Ivanka Trump will take an official government role as an unpaid adviser to her father US President Donald Trump, the White House announced on Wednesday. The first daughter, 35, whose estate developer husband Jared Kushner also works as an unpaid senior advisor to the president, will not receive a salary for her work as a federal employee.
“We are pleased that Ivanka Trump has chosen to take this step in her unprecedented role as first daughter and in support of the president,” a White House statement said.
“Ivanka’s service as an unpaid employee furthers our commitment to ethics, transparency, and compliance and affords her increased opportunities to lead initiatives driving real policy benefits for the American public that would not have been available to her previously.”
Ivanka Trump’s lawyer, Jamie Gorelick, told the news website Politico last week that the president’s daughter will have access to classified information and be bound by the same rules that apply to other White House advisers who are on the government payroll.
“Our view is that the conservative approach is for Ivanka to voluntarily comply with the rules that would apply if she were a government employee, even though she is not,” Gorelick told the outlet
“Having an adult child of the president who is actively engaged in the work of the administration is new ground.”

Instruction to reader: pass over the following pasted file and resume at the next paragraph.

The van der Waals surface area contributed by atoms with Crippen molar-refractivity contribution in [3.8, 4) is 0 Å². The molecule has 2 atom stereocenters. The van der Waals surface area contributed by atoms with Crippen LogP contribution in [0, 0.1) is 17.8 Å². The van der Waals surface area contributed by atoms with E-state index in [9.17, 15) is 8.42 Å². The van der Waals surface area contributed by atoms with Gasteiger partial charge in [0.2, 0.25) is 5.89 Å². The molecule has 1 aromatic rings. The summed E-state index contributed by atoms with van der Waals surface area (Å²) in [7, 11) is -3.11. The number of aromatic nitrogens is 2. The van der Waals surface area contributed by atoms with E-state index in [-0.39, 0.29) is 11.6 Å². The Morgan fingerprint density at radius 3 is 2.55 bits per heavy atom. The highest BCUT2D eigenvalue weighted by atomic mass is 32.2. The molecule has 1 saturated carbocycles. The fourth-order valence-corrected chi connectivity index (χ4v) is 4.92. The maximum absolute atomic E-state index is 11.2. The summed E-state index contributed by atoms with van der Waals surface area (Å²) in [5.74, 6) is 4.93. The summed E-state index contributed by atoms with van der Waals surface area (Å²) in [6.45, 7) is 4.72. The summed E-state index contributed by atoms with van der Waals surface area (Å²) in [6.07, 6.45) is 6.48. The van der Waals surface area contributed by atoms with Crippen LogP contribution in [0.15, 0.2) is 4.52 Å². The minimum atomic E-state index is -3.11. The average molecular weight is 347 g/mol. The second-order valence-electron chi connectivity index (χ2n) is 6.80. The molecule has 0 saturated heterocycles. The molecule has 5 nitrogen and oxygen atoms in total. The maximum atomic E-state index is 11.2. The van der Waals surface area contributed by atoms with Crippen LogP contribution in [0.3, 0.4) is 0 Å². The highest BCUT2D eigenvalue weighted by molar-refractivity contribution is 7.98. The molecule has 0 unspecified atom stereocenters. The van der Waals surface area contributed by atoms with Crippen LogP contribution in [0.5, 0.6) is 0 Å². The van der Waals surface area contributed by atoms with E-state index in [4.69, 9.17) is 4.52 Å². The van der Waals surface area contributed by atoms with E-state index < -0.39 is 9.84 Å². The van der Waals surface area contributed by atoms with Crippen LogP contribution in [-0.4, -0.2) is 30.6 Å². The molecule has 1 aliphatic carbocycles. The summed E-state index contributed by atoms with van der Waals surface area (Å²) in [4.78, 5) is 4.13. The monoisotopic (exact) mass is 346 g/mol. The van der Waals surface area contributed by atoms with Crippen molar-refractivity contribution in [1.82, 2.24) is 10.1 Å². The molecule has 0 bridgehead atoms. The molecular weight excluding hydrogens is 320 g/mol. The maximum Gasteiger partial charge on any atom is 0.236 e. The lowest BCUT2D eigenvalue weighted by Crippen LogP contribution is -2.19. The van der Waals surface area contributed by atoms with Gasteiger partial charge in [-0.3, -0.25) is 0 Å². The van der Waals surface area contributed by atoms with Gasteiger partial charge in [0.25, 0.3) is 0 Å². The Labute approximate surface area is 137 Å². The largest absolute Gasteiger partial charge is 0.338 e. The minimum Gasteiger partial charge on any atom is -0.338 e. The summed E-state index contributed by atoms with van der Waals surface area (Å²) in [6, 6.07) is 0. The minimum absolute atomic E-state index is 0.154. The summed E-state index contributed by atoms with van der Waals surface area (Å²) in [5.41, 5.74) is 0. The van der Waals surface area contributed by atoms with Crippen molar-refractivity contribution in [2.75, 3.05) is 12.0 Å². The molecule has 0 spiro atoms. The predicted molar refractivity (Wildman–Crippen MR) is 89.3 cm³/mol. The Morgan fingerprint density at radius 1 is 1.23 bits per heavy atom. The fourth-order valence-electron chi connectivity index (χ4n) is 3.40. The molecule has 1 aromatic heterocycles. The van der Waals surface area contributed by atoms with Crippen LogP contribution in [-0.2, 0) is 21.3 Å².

Part of the novelty stems from the fact that relatives of elected officials cannot legally be hired for most federal jobs due to potential conflicts of interests.
Yet Trump succeeded in getting Kushner on board at the White House by arguing that the executive office of the president was not covered by federal anti-nepotism rules. Kushner said that by putting his interests in a trust, and not being paid for the job, he could avoid the rule.
Kushner’s family business has invested some $7bn in property acquisitions in the past decade, often with overseas partners – and his father-in-law now is formally in charge of financial regulation.
Two Democratic senators, Elizabeth Warren of Massachusetts and Tom Carper of Delaware, sent a letter to the Office of Government Ethics on Wednesday saying that Ivanka Trump’s “increasing, albeit unspecified, White House role … (has) resulted in substantial confusion,” and questioned how her ethics compliance would be ensured.